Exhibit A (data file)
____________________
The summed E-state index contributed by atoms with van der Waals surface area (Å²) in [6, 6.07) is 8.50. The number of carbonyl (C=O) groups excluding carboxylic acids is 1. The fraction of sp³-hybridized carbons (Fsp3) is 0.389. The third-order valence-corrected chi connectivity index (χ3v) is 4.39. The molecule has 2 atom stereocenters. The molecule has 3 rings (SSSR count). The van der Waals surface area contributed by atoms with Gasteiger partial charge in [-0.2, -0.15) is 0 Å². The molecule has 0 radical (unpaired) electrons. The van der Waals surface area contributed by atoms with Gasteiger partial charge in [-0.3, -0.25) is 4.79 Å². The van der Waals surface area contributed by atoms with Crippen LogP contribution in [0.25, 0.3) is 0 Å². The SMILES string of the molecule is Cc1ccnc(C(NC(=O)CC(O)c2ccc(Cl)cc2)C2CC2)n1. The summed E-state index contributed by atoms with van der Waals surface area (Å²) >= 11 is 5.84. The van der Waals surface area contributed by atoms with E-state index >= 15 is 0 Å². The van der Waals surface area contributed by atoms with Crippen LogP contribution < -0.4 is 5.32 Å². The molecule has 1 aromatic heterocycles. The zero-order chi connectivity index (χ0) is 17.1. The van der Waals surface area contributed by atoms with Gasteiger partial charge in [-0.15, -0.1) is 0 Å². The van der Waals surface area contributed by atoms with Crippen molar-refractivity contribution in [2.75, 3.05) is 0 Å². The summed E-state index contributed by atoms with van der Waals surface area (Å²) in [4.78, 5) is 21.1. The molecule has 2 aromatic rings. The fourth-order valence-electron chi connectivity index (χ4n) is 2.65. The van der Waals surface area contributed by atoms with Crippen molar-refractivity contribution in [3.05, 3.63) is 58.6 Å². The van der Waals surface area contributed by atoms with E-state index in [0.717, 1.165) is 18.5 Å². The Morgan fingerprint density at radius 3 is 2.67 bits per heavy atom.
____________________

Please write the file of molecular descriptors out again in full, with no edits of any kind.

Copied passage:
The summed E-state index contributed by atoms with van der Waals surface area (Å²) in [6, 6.07) is 8.50. The number of carbonyl (C=O) groups excluding carboxylic acids is 1. The fraction of sp³-hybridized carbons (Fsp3) is 0.389. The third-order valence-corrected chi connectivity index (χ3v) is 4.39. The molecule has 2 atom stereocenters. The molecule has 3 rings (SSSR count). The van der Waals surface area contributed by atoms with Gasteiger partial charge in [-0.2, -0.15) is 0 Å². The molecule has 0 radical (unpaired) electrons. The van der Waals surface area contributed by atoms with Gasteiger partial charge in [-0.3, -0.25) is 4.79 Å². The van der Waals surface area contributed by atoms with Crippen LogP contribution in [0.25, 0.3) is 0 Å². The SMILES string of the molecule is Cc1ccnc(C(NC(=O)CC(O)c2ccc(Cl)cc2)C2CC2)n1. The summed E-state index contributed by atoms with van der Waals surface area (Å²) >= 11 is 5.84. The van der Waals surface area contributed by atoms with E-state index >= 15 is 0 Å². The van der Waals surface area contributed by atoms with Crippen LogP contribution < -0.4 is 5.32 Å². The molecule has 1 aromatic heterocycles. The zero-order chi connectivity index (χ0) is 17.1. The van der Waals surface area contributed by atoms with Gasteiger partial charge in [-0.15, -0.1) is 0 Å². The van der Waals surface area contributed by atoms with Crippen molar-refractivity contribution in [2.75, 3.05) is 0 Å². The summed E-state index contributed by atoms with van der Waals surface area (Å²) in [4.78, 5) is 21.1. The molecule has 2 aromatic rings. The fourth-order valence-electron chi connectivity index (χ4n) is 2.65. The van der Waals surface area contributed by atoms with Crippen molar-refractivity contribution in [3.05, 3.63) is 58.6 Å². The van der Waals surface area contributed by atoms with E-state index in [0.717, 1.165) is 18.5 Å². The Morgan fingerprint density at radius 3 is 2.67 bits per heavy atom.